On Saturday my family and I visited the Botanical Center at Providence’s Roger Williams Park. Here are some of the more interesting plants we saw:
To begin, here’s the fluffy flower of Calliandra haematocephala, also called the powderpuff tree or stickpea:
Next up: the elephant cactus, Pachycereus pringlei, can apparently reach almost 20 meters tall! The Roger Williams Park cactus is so tall its top is tied to a ceiling rafter, but I was still more impressed by its spines:
Cactus spines deserve their own post someday, but until that day here’s some fun reading on what spines are, exactly.
Aha! Here we have some species of sundew (Drosera) cohabiting a lovely little bog with some species of bladderwort (Utricularia — perhaps U. livida)! Sundews capture insects and other small prey that lands on their many sticky tentacles. Utricularia, you might recall, suck small animals into bladders and eat them. Both are tremendously impressive:
For good measure, here’s a carnivorous pitcher plant too — I believe it’s a species of Sarracenia.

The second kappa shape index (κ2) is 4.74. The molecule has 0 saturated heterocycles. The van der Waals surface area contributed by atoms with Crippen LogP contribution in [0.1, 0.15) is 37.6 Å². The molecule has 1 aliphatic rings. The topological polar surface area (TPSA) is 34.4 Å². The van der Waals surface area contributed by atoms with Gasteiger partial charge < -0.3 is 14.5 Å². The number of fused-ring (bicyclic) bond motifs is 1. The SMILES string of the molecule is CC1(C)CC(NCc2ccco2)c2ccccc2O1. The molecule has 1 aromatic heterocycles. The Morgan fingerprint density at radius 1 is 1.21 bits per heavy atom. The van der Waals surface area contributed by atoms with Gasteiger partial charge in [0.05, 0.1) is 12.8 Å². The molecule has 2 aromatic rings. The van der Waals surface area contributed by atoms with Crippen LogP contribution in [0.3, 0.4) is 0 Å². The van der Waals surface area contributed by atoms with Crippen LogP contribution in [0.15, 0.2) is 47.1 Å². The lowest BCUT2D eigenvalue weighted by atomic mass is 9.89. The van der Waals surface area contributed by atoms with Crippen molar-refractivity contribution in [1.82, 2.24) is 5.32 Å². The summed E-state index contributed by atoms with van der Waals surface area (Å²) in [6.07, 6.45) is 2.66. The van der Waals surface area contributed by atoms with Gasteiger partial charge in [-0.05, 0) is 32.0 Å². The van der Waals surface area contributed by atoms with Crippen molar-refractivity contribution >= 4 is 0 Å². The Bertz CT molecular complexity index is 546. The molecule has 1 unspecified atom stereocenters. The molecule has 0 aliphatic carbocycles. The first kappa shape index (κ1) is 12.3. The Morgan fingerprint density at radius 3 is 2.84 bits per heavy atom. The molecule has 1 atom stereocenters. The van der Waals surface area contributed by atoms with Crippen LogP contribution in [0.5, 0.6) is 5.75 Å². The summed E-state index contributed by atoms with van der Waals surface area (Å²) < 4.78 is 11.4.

Now here’s something new — a Begonia rex of the “Escargot” variety. I don’t believe I’ve ever seen a leaf take this form before. It looks like it crawled out of the sea:
Before finishing up, let’s take a moment to marvel. Cactus spines are likely modified leaves. Sundews, bladderworts, and pitcher plants all developed traps — some active, some passive, all capable of capturing and digesting prey — that are highly modified leaves. And the above Begonia rex “Escargot” sports leaf modifications of a different sort. Perhaps that spiral shape is practical in some way I haven’t thought of, but regardless of utility it is quite beautiful. All these structures are leaves, and wow! how different they are.
I started with a flower and I’ll end with a flower. This hibiscus stood out to me mainly because it made such a contrast to the cold, snowy outside visible through the greenhouse panes behind it.
Ah, the promise of summer.